Published on March 20th, 2019 | by Craig Silliphant0
Ricky Gervais plumbs the depth of pain and misanthropy to create one of the comedy surprises of the year so far, in Netflix’s After Life.
In an age of trying to find the balance between showing people the respect they deserve and giving a middle finger political correctness run amok, Ricky Gervais is a complicated prospect. He’s known for sometimes being abrasive, but also for his use of comedy and his own fame to speak out about things like animal abuse. (There’s a great interview with the New York Times where he talks about irony, comedy, and outrage culture).
In After Life, his new Netflix show, Gervais plays Tony, a man who has recently lost his wife to cancer. In the depths of depression, he contemplates suicide, but isn’t able to do it. Instead, he turns his firehose of sadness and rage outward, to soak everyone around him. Sounds hilarious, right? It is. At least, if you find Gervais’ brand of misanthropy funny. Tony doesn’t care about anything, so he finds himself free from social niceties (which is an understatement here). I wouldn’t say that the show feels like Curb Your Enthusiasm, but there are moments that I was reminded of Larry David’s show, just in the way that Tony and Larry argue with certain people about social cues and expectations.
Tony’s situation is made all the more amusing because of his job — he’s a writer for a small town newspaper. He’s called to interview people for stories that couldn’t be any more ridiculously mundane. One man he interviews has a stain on his wall in the shape of Kenneth Branagh. This annoys Tony even more after he learns that the man’s wife was attacked by two men on a motorcycle and the Branagh stain is the story he chose to call the paper about.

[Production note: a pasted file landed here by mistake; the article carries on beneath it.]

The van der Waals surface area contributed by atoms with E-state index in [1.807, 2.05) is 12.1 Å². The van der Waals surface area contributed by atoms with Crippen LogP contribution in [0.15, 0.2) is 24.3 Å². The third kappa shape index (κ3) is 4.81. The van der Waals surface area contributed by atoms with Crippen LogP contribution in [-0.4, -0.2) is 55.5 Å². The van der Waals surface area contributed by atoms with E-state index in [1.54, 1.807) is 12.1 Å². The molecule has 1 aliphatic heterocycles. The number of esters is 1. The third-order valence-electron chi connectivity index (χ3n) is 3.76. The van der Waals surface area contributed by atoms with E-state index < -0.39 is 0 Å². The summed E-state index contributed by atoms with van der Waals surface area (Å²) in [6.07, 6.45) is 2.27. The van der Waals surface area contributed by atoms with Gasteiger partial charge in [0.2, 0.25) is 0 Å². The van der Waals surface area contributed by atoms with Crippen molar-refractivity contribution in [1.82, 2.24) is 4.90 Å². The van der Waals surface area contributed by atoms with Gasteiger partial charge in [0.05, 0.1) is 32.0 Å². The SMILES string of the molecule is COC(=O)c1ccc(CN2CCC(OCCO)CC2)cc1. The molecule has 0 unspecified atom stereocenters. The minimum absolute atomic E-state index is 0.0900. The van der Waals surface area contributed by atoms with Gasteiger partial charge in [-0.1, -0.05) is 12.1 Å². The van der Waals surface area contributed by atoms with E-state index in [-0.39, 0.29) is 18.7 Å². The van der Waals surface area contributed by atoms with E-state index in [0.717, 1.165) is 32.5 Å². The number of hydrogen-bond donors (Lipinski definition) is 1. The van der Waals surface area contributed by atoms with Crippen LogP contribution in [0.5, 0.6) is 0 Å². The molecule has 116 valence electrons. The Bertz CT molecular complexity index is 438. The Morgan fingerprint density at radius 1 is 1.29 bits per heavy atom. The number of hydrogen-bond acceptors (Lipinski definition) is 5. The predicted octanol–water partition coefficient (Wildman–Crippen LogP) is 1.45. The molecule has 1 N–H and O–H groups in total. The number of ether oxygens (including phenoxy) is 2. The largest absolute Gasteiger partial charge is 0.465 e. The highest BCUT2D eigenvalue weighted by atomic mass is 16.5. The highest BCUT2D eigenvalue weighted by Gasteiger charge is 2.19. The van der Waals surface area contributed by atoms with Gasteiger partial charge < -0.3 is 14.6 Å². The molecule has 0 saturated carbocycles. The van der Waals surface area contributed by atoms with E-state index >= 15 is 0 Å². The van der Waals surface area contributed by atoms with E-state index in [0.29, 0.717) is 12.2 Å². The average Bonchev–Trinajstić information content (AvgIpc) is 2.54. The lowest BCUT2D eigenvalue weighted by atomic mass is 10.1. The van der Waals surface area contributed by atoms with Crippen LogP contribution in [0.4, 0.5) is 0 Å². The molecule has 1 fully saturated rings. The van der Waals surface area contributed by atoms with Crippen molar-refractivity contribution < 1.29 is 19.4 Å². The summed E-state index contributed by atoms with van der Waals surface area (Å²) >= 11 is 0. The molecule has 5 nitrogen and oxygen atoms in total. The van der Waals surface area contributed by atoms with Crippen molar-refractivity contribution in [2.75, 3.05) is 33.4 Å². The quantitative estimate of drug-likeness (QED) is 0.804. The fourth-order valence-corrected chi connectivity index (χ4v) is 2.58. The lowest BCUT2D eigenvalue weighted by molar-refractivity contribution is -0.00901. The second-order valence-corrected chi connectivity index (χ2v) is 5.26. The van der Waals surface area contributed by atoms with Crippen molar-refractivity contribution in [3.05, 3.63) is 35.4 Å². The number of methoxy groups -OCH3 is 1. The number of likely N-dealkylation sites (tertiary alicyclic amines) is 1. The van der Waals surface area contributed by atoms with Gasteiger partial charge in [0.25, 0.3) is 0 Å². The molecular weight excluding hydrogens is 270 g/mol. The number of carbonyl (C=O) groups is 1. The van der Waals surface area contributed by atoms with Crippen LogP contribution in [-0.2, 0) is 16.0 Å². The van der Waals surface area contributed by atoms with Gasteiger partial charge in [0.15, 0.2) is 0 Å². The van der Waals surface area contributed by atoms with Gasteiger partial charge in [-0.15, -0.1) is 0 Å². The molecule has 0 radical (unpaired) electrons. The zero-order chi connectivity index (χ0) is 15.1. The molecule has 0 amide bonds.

We see Tony trudging through his days and interacting with a lot of different characters that each bring out a different side of him. His father is suffering from dementia and he visits him in a home, while also chatting with a nurse there. He sees his psychiatrist. He spends time with his workmates and his young nephew. He meets an older woman whose husband also passed away and forms a bond with her. He befriends a prostitute (er, “sex worker,” as she keeps reminding him), another relationship that reminded me a bit of a Curb episode.
And on the darker end of things, he also starts hanging out with a down and out drug addict. And as funny as I said the show was, it’s also not. Sometimes the comedy comes from the juxtaposition of anger and sadness and jokes, but sometimes all you’re meant to take away from a scene is heartbreak and pain. It’s not only about grief, but it’s about what that looks like to people on the outside of it. And when you’re the one in that kind of pain, after a time you realize how you’re acting, but you’re still helpless to stop yourself from playing the martyr. Anyone that has experienced any kind of loss will recognize themselves in Tony. Or conversely, if you’ve ever watched someone you care about in a grief spiral, you’ll recognize the people around him.
Gervais shows us a new side to his acting range by doing the sad clown thing that other comedians before him, like say, Jim Carrey, have done successfully. When we’re used to seeing someone as wacky or hilarious, it really does give them acting mileage when they turn that frown upside down.
As the cliché goes, much like the brilliant show Baskets, After Life is able to balance pathos and humor well. And as much as Gervais tries to make Tony look like an asshole, his humanity shines through. In fact, Tony can’t help betraying himself in certain moments, to smile in spite of himself, to show the seeds of moving on. That is, if his grief doesn’t get the better of him first.